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Teacher Leader: Ease Mobility, Elevate the Profession With License Reciprocity

The views expressed in this post do not necessarily reflect the views of AACTE.

It has taken approximately $500 and 7 months to convince my new home state that I’m a worthy teacher candidate – even though I have two master’s degrees and 11 years of classroom experience, am a National Teacher Fellow, and was a state elementary teacher of the year. It will take an additional 3 years and 36 credit hours of graduate work, at my expense, to retain my position in my new state.  It’s a good thing that I’m committed to a career in education, because the process of moving states presents repeated opportunities to step away from the field.

Especially at a time when student enrollment is rising and teacher shortages abound, we must ease mobility for proven teachers. Frustrations in changing states as an educator range from silly (losing hand-delivered transcript copies, requiring a second set and second payment) to inconvenient (police-department issued fingerprints were not acceptable by my district, requiring an additional background check and fee for fingerprinting at a different location on a different day) to monumentally outrageous (retaking basic licensure exams to the tune of hundreds of dollars, even with over a decade of experience and past scores available). Repeat the process of applying at the state level at each additional district applied for, and the exasperation amplifies. Further, many districts limit the number of “transferable” years of service for their pay scales, meaning educators can lose pay by transferring, even just a few miles down the road. Many states grant career-changers a grace period to take missing classes or otherwise support those new to the profession; but why do experienced teachers from other states have to jump through elephant-sized hoops?

In the next 10 years, the K-12 population in America will increase by roughly 3 million students, but enrollment in teacher preparation programs fell 35% from 2009 to 2014, according to A Coming Crisis in Teaching? Teacher Supply, Demand, and Shortages in the U.S., a recent report from the Learning Policy Institute. Already, 48 states cite some type of teacher shortage and high attrition rates averaging 8% for the teaching population. Alternative routes to certification have become increasingly popular to ward off these dwindling numbers, and yet a report from Education Policy Analysis Archives finds that nearly all of those recruited from such programs leave the profession within 3 years. The State Higher Education Executive Officers issued a telling report 15 years ago with a simple solution that still rings true: Solving Teacher Shortages Through License Reciprocity.

I’m hardly the only teacher to be frustrated by the lack of reciprocity of professional credentials between states. Removing this obstacle would not only keep more experienced educators in the field, it would encourage competition to recruit, retain, and value our educators across borders, elevating the whole profession. In preservice teacher preparation, the quality of regional and other locally focused programs could improve as they compete on a broader stage. States would have to improve the accessibility and integration of their data systems as well – an area currently limited by the insular nature of states’ education policies.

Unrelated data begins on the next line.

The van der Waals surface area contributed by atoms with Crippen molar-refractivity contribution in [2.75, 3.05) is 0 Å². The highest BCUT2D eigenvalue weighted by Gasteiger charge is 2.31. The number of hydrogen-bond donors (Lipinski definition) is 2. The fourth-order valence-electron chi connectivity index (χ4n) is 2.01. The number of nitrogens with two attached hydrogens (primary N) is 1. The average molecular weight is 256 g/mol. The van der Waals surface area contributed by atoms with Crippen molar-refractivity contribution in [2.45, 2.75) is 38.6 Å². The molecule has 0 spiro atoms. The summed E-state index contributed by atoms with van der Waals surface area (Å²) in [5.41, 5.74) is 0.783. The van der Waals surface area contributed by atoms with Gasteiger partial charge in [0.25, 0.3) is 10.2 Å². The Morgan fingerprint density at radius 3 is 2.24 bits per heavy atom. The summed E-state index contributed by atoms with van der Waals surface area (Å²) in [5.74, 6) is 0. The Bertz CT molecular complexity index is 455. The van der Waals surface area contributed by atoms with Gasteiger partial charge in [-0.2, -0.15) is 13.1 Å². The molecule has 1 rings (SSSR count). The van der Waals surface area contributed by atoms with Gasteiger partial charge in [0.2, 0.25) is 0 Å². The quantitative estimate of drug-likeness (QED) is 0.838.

Supporting educator mobility is an important strategy for recruiting and retaining a high-quality workforce, especially in a field already threatened by a lack of meaningful development opportunities, low pay, and limited autonomy. Earlier this year, AACTE’s state chapters released state policy recommendations for strengthening the educator pipeline that ask states to address these challenges. Having recently navigated a cross-country move as an educator, I have a firsthand appreciation for the ways these recommendations would strengthen the profession.

Teachers are a valuable commodity. It is imperative that quality educators be encouraged to stay in the profession, compensated fairly for their experience level, and directed to where their skills and expertise are most needed. Simplifying license reciprocity will push teacher preparation programs and districts to be more competitive, encourage data systems that facilitate educator relocation, and build a culture in which proficient educators are recruited and supported across boundaries. If we don’t act now, who will be in that classroom when the additional 3 million students show up?

Meghan Everette, 2015-2017 Hope Street Group National Teacher Fellow, is a K-6 math teacher on special assignment in the Salt Lake City (UT) School District. She previously taught in Daphne, Alabama, and was Alabama’s Elementary Teacher of the Year for 2013. She can be reached through e-mail at meghankeverette@gmail.com and through Twitter at @bamameghan.

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Meghan Everette

Hope Street Group National Teacher Fellow